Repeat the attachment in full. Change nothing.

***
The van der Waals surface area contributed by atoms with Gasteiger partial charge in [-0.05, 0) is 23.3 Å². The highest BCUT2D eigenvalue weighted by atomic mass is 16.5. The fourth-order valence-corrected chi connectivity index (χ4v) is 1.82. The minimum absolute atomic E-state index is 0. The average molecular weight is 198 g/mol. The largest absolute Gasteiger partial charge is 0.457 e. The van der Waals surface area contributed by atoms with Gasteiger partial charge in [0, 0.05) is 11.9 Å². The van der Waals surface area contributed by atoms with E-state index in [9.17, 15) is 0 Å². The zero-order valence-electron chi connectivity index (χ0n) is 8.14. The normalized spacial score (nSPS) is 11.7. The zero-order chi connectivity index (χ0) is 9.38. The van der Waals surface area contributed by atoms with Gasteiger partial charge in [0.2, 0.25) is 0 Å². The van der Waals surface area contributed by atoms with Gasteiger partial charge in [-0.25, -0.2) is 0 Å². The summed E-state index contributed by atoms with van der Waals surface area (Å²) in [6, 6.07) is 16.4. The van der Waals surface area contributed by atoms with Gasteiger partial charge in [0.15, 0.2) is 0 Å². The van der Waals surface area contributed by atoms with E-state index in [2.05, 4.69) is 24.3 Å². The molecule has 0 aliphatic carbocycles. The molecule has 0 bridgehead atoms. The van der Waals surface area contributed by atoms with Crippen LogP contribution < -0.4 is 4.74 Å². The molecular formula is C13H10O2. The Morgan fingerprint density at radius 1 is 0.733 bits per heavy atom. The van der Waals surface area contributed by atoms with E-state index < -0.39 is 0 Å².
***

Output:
The van der Waals surface area contributed by atoms with Gasteiger partial charge in [-0.05, 0) is 23.3 Å². The highest BCUT2D eigenvalue weighted by atomic mass is 16.5. The fourth-order valence-corrected chi connectivity index (χ4v) is 1.82. The minimum absolute atomic E-state index is 0. The average molecular weight is 198 g/mol. The largest absolute Gasteiger partial charge is 0.457 e. The van der Waals surface area contributed by atoms with Gasteiger partial charge in [0, 0.05) is 11.9 Å². The van der Waals surface area contributed by atoms with E-state index in [9.17, 15) is 0 Å². The zero-order valence-electron chi connectivity index (χ0n) is 8.14. The normalized spacial score (nSPS) is 11.7. The zero-order chi connectivity index (χ0) is 9.38. The van der Waals surface area contributed by atoms with Gasteiger partial charge in [0.2, 0.25) is 0 Å². The van der Waals surface area contributed by atoms with Gasteiger partial charge in [-0.25, -0.2) is 0 Å². The summed E-state index contributed by atoms with van der Waals surface area (Å²) in [6, 6.07) is 16.4. The van der Waals surface area contributed by atoms with Gasteiger partial charge in [0.15, 0.2) is 0 Å². The van der Waals surface area contributed by atoms with E-state index in [2.05, 4.69) is 24.3 Å². The molecule has 0 aliphatic carbocycles. The molecule has 0 bridgehead atoms. The van der Waals surface area contributed by atoms with Crippen LogP contribution < -0.4 is 4.74 Å². The molecular formula is C13H10O2. The Morgan fingerprint density at radius 1 is 0.733 bits per heavy atom. The van der Waals surface area contributed by atoms with E-state index < -0.39 is 0 Å².